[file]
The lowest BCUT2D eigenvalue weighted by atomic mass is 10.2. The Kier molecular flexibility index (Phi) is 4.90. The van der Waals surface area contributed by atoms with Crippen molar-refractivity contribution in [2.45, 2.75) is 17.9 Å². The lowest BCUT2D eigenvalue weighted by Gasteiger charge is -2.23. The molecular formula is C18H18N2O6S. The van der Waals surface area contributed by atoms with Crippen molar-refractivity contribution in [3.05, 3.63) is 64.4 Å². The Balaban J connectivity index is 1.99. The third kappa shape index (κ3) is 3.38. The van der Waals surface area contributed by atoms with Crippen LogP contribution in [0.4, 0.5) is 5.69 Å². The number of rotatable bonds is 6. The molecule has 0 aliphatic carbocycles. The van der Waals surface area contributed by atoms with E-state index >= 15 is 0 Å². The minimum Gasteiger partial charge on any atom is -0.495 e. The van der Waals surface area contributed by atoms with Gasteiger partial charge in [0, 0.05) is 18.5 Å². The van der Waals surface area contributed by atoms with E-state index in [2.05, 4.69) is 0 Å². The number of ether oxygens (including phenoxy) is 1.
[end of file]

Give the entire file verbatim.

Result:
The lowest BCUT2D eigenvalue weighted by atomic mass is 10.2. The Kier molecular flexibility index (Phi) is 4.90. The van der Waals surface area contributed by atoms with Crippen molar-refractivity contribution in [2.45, 2.75) is 17.9 Å². The lowest BCUT2D eigenvalue weighted by Gasteiger charge is -2.23. The molecular formula is C18H18N2O6S. The van der Waals surface area contributed by atoms with Crippen molar-refractivity contribution in [3.05, 3.63) is 64.4 Å². The Balaban J connectivity index is 1.99. The third kappa shape index (κ3) is 3.38. The van der Waals surface area contributed by atoms with Crippen LogP contribution in [0.4, 0.5) is 5.69 Å². The number of rotatable bonds is 6. The molecule has 0 aliphatic carbocycles. The van der Waals surface area contributed by atoms with E-state index >= 15 is 0 Å². The minimum Gasteiger partial charge on any atom is -0.495 e. The van der Waals surface area contributed by atoms with Gasteiger partial charge in [0, 0.05) is 18.5 Å². The van der Waals surface area contributed by atoms with E-state index in [2.05, 4.69) is 0 Å². The number of ether oxygens (including phenoxy) is 1.